‘Planetshine’ On The Moon Will Be Visible In The Sky Tonight
Moon-gazers best rally their troops, because tonight, if you look up, you’ll be able to see ‘planetshine’.
Also known as ‘Earthshine’ and ‘the old Moon in the new Moon’s arms’, the celestial phenomenon takes place several times throughout the year – however, the period between April and June is prime-time to see the glow of ‘the dark side of the moon’.
Tonight, April 26, the Moon is set to be 12% illuminated, meaning the sliver of light – producing the effect of a slightly luminescent crescent moon – will be slightly harder to see. However, it is still a worthy sight to check out – but what exactly is planetshine?
Throughout the course of 29 days – a lunar month – we watch as the Moon transforms from crescent, to full, to New, which is the moment it becomes near-lost in the Sun’s light and is barely visible to us.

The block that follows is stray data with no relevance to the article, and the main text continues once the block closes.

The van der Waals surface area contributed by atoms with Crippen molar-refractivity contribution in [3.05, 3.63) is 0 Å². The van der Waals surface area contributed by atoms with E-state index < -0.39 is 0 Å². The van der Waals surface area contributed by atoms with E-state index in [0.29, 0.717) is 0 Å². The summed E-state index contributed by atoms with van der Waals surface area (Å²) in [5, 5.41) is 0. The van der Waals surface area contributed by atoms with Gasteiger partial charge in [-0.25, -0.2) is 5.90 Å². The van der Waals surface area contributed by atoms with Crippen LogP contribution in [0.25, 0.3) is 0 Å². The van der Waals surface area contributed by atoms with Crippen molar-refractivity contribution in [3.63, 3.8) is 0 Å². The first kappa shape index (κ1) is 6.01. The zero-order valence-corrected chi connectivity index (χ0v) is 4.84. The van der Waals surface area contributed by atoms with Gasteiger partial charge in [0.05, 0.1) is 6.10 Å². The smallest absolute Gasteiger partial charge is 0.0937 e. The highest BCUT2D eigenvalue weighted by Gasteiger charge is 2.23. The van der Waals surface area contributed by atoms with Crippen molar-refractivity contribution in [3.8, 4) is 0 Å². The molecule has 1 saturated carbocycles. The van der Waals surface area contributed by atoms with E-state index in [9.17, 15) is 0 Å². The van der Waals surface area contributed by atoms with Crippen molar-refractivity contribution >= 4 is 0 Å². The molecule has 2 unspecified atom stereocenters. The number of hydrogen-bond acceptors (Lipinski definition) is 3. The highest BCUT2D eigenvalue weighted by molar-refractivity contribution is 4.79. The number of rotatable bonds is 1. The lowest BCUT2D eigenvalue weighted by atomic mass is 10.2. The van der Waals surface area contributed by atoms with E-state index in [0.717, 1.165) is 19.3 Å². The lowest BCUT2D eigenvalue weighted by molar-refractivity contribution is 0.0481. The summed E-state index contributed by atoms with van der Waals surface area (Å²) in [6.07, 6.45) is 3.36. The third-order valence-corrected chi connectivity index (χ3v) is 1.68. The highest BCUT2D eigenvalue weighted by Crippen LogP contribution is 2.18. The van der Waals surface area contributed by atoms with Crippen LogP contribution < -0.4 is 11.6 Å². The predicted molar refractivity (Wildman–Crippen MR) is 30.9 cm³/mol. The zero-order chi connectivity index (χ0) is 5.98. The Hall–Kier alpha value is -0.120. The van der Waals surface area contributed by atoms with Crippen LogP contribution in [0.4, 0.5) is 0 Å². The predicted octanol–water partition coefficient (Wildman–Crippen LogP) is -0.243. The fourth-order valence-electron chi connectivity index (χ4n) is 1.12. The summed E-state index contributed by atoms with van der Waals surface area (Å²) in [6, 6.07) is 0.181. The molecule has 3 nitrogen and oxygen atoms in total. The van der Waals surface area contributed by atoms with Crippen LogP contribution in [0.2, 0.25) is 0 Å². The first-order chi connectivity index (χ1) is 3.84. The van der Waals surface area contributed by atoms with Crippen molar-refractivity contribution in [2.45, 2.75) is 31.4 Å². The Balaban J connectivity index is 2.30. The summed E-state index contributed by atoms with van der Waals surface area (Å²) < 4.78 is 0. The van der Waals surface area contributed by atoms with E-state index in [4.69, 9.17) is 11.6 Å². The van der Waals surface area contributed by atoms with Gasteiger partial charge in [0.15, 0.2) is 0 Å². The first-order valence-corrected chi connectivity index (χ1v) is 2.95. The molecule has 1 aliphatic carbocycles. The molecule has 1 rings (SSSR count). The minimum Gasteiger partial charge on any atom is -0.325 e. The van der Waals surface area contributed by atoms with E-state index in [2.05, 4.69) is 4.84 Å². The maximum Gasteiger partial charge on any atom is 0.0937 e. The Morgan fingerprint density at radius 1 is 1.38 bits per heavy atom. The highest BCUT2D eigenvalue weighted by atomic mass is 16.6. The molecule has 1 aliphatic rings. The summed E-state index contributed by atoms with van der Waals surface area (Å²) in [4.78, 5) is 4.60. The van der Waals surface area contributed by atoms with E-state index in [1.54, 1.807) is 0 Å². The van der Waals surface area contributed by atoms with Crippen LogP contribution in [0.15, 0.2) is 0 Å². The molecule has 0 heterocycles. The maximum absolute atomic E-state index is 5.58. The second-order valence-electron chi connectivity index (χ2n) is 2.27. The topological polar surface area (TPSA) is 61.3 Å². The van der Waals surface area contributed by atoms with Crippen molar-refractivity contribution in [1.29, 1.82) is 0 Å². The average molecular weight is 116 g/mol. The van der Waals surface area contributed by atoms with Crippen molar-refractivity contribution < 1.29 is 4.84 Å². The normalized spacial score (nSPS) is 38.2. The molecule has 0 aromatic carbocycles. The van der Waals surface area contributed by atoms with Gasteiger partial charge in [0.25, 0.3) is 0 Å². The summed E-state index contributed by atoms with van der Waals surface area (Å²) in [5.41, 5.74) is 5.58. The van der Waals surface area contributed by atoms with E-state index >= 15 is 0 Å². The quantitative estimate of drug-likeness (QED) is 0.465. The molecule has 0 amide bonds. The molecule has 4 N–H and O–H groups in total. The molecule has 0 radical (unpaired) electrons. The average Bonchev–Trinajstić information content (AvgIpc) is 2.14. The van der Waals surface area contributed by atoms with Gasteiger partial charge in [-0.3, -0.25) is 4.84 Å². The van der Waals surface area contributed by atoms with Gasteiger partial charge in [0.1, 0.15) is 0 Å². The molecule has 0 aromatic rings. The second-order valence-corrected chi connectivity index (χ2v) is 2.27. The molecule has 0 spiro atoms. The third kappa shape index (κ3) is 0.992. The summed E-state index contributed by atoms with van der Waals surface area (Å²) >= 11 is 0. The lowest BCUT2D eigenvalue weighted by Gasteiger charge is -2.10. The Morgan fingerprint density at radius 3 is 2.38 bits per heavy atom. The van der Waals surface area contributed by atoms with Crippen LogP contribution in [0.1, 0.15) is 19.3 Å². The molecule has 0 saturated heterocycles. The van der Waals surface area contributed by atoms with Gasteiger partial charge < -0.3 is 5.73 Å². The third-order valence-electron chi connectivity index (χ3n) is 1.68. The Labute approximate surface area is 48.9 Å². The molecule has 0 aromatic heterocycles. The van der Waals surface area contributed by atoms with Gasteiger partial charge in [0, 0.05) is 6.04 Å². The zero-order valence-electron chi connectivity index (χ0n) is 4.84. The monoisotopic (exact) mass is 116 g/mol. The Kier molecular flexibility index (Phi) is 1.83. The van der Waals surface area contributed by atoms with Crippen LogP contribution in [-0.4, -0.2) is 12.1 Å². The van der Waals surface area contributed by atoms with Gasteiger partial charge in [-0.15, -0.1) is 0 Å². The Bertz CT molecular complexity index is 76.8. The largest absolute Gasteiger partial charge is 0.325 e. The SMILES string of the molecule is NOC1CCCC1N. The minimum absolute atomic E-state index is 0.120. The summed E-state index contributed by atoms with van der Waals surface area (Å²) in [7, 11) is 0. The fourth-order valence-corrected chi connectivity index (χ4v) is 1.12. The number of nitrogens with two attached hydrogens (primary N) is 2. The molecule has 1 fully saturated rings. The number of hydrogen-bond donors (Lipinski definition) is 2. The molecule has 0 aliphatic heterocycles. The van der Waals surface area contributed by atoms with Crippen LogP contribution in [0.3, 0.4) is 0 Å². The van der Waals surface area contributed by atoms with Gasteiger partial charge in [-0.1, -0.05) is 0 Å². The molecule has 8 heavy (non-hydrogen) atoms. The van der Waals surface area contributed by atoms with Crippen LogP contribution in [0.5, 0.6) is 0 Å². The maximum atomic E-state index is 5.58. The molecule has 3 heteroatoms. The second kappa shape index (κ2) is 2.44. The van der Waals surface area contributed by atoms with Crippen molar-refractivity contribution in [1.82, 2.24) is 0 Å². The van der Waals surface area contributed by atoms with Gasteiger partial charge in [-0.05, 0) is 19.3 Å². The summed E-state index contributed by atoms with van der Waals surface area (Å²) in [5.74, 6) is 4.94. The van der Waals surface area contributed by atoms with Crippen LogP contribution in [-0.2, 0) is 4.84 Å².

What’s so different about this time of year then, if the Moon does this all the time, I hear you ask? Well, between April and June in the northern hemisphere, Earth’s albedo – the sunlight reflected off the planet from the Sun – is particularly intense.
Simply, Earthshine occurs when sunlight reflects off of our planet onto the unlit portion of the Moon, creating a lit-up waxing crescent on the left-hand side. Keen lunar-heads have been looking up over the weekend – don’t worry, if you were unaware of this phenomenon taking place, there’s still a chance to see it tonight.
Further to that, if you’re battling cloudy skies later, planetshine also will be visible 12 nights after the Super Flower Moon on May 7. It’s a good time to be a sky-gazer.
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CreditsNASA Earth Observatory
NASA Earth Observatory